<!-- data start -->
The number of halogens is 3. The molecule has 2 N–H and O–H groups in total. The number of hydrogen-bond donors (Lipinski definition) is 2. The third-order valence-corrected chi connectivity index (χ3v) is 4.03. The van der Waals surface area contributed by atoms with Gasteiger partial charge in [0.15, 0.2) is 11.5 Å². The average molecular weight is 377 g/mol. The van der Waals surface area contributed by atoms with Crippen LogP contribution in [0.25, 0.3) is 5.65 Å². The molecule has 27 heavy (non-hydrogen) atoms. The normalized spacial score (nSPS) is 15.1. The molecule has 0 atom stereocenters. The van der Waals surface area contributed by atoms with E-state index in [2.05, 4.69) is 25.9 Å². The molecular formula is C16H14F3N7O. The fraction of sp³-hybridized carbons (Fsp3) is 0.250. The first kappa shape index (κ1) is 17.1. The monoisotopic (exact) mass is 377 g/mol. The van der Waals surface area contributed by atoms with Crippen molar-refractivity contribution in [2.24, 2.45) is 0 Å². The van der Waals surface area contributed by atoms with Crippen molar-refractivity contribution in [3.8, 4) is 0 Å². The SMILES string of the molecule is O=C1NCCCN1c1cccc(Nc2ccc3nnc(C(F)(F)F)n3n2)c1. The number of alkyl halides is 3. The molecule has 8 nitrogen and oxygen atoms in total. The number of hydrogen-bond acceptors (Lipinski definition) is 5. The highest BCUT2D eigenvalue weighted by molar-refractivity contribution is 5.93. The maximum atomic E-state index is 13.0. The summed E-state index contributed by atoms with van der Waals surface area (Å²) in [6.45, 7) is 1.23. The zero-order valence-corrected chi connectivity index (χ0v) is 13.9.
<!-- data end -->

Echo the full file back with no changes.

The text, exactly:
The number of halogens is 3. The molecule has 2 N–H and O–H groups in total. The number of hydrogen-bond donors (Lipinski definition) is 2. The third-order valence-corrected chi connectivity index (χ3v) is 4.03. The van der Waals surface area contributed by atoms with Gasteiger partial charge in [0.15, 0.2) is 11.5 Å². The average molecular weight is 377 g/mol. The van der Waals surface area contributed by atoms with Crippen LogP contribution in [0.25, 0.3) is 5.65 Å². The molecule has 27 heavy (non-hydrogen) atoms. The normalized spacial score (nSPS) is 15.1. The molecule has 0 atom stereocenters. The van der Waals surface area contributed by atoms with E-state index in [2.05, 4.69) is 25.9 Å². The molecular formula is C16H14F3N7O. The fraction of sp³-hybridized carbons (Fsp3) is 0.250. The first kappa shape index (κ1) is 17.1. The monoisotopic (exact) mass is 377 g/mol. The van der Waals surface area contributed by atoms with Crippen molar-refractivity contribution in [2.24, 2.45) is 0 Å². The van der Waals surface area contributed by atoms with Crippen molar-refractivity contribution in [3.8, 4) is 0 Å². The SMILES string of the molecule is O=C1NCCCN1c1cccc(Nc2ccc3nnc(C(F)(F)F)n3n2)c1. The number of alkyl halides is 3. The molecule has 8 nitrogen and oxygen atoms in total. The number of hydrogen-bond acceptors (Lipinski definition) is 5. The highest BCUT2D eigenvalue weighted by molar-refractivity contribution is 5.93. The maximum atomic E-state index is 13.0. The summed E-state index contributed by atoms with van der Waals surface area (Å²) in [6.45, 7) is 1.23. The zero-order valence-corrected chi connectivity index (χ0v) is 13.9.